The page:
Caroline Dhavernas’ (“Hannibal”) outstanding acting skill just cannot do enough to get this film over. She plays a door-to-door make-up salesperson and highly-functional alcoholic who just kinda meanders through life while living out of a motel room and sleeping with random dudes to sort of feel better about herself each night. The film itself just meanders about, never really introducing major conflict or plot and then just shoves some nonsense into the last 15 minutes and ends abruptly without a conclusion. Something like that can work for a film like The Master, where the character study is so intriguing that it doesn’t need a story, but it doesn’t quite work here. The characters are okay, but nothing really ever happens and one struggles to keep the mind from wandering toward other things.

Like Me

Some interesting visuals accompany a promising premise about a young girl who finds some internet fame by posting a video of her robbing a late-night convenience store and then tries to ride that new-found popularity to a life with some meaning. The execution ends up being a little directionless and under-written. It is okay and Addison Timlin, who plays the main character brings some nuance to the role that will be captured well in her future work, but it doesn’t really excite or challenge the audience in the way that it seems to think it does. This is a good film for young people who haven’t seen many good films.

The Messy

Game of Death

This film is Jumanji but with killing instead of anything cool. Kids are partying in a house, they find a weird board game called Game of Death and when they play it they find out that either they kill people or the game makes their heads explode. There is an almost interesting turn when two factions of the teens decide to take the game in opposing directions with one set of players determined to go on a rampage and the other set resigned to the idea that the only moral end is if all the players die. But, that idea isn’t explored at all and that thread closes way too quickly. The film has some fun gore effects, with exploding heads and exposed guts and stuff. But it is over really quickly and isn’t made particularly competently.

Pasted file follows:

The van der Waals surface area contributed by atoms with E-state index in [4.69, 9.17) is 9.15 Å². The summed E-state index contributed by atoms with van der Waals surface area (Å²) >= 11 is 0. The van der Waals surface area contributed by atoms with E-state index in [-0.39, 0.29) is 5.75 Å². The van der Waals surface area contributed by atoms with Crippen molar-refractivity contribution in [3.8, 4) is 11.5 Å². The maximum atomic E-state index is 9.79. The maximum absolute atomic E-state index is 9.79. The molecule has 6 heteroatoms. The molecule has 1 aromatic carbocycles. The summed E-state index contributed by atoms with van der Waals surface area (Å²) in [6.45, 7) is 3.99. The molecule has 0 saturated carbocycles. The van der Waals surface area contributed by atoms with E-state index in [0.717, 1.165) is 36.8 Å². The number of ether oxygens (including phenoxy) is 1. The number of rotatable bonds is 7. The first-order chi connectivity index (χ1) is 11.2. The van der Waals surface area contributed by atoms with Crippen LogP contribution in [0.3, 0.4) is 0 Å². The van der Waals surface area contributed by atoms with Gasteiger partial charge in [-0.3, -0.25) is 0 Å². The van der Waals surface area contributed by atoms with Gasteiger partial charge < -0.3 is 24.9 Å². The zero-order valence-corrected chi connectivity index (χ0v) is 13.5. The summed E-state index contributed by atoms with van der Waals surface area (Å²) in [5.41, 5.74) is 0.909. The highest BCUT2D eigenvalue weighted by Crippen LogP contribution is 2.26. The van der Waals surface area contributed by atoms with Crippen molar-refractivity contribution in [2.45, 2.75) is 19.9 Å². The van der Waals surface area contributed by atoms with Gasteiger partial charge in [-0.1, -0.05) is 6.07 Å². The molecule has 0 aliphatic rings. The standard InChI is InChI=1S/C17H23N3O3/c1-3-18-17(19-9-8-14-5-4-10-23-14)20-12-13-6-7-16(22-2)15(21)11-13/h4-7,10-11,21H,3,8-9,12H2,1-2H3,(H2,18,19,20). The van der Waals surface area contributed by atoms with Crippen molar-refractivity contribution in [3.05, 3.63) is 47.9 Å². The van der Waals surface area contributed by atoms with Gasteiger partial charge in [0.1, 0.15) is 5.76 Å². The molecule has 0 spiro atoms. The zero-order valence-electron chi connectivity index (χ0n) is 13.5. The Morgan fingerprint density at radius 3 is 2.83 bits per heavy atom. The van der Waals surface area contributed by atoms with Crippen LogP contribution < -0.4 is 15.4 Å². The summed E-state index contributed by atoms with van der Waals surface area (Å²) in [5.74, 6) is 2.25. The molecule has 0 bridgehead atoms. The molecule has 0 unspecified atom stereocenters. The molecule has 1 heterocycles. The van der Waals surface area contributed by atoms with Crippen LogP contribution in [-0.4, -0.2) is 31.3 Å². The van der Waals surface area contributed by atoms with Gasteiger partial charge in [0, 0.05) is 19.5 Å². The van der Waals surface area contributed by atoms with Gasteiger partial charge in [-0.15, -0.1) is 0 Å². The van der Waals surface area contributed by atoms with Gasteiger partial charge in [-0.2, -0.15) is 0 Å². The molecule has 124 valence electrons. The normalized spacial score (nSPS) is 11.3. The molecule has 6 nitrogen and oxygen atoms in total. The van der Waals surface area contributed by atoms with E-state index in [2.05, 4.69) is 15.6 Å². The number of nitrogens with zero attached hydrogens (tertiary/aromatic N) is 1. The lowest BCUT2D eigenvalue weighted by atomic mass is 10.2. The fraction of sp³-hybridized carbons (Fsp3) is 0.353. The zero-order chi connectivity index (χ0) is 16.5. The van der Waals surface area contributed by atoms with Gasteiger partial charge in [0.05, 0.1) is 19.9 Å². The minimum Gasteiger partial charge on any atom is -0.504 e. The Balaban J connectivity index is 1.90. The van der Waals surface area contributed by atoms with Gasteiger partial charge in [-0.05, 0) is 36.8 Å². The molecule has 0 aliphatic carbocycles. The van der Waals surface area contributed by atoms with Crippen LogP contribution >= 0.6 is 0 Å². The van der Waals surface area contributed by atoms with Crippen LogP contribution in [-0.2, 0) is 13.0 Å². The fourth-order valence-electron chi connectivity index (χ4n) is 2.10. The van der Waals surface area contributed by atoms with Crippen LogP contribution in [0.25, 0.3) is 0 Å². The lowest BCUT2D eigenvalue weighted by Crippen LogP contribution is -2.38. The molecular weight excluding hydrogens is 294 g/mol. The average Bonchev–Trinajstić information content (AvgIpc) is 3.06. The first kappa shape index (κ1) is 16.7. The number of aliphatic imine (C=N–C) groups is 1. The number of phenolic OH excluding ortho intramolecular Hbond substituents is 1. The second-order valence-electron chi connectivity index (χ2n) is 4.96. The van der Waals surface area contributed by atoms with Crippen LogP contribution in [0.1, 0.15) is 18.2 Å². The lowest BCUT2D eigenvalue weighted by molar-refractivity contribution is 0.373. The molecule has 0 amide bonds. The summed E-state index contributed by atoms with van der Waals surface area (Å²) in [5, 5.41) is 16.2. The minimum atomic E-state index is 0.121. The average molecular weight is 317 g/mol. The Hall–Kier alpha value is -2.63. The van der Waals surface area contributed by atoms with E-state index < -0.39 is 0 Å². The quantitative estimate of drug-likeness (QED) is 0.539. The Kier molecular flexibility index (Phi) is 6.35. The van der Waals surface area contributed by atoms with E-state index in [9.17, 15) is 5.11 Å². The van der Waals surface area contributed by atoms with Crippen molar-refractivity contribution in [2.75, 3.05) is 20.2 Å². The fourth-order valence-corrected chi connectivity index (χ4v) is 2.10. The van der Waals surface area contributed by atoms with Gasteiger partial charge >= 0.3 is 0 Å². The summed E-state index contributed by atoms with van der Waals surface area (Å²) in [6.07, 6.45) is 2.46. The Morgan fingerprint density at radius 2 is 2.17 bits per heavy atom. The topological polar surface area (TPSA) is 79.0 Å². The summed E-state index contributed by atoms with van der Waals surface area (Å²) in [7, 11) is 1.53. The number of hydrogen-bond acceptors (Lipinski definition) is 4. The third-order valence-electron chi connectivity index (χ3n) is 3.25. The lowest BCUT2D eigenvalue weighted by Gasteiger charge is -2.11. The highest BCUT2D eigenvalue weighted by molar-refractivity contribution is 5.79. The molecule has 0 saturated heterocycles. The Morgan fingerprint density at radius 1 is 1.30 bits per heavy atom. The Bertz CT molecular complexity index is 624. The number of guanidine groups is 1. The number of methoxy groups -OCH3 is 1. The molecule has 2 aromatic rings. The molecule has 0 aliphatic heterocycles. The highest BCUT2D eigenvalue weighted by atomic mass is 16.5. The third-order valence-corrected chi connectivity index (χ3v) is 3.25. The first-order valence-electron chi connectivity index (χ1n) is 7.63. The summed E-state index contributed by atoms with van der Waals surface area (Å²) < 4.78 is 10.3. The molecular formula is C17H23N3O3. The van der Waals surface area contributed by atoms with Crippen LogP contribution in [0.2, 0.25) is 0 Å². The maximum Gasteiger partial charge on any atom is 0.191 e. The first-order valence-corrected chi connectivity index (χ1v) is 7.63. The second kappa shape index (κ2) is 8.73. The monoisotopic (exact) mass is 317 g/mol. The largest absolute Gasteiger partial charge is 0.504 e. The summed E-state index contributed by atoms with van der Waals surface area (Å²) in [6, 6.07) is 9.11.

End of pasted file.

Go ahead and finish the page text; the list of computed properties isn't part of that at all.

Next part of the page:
Lemon is a terrible awkwardness-based anti-comedy that was a chore to sit through. It has a great cast with Brett Gelman, Judy Greer, Michael Cera, Nia Long, Martin Starr, Rhea Pearlman, and Gillian Jacobs. But, Michael Cera’s is the only character that is almost interesting and he is only in the film for about 25 minutes. The major problem with a film like this is that while a bunch of terrible things are happening to the main character and we are supposed to feel sorry for him, we don’t because he is an unrepentant asshole. So, it just ends up being a series of whatever scenes with nothing funny. It is bad, but there is some good cinematography and lighting. So, a turd in a shiny box, I guess.


4 Responses to “The Good, The Meh, and The Messy Films of SXSW (SXSW Review)”

  1. Aaron Neuwirth

    Great job on coverage Bron. It’s been fun keeping up!

  2. Bron Anderson

    Thanks, Aaron! I appreciate that. It is a great festival with so much amazing stuff to do. Maybe we can get you to come out for it next year?!

  3. dan

    Dude, you’re really awful at what you do! If you’re going to write critically about what other people are doing you should at least be somewhat thoughtful and literate. How can you be spending your time reviewing films and all you can muster about David Lynch’s work is that he’s a “weirdo director”? Who should read anything you write and see anything of value in it? Wow!

  4. Brandon Peters

    I just wanted to step up and defend Bron here. This particular SXSW article never presented itself as being some intricate, in depth review of these movies. Its a “quick hits” take on some of the films he saw and wanted to make sure he made mention of. That we even got something like this from him is very nice as he could have just skipped over them altogether. When you take into account that this is a brief quick, condensed thoughts on a lot of films at once, its just fine and actually pretty good.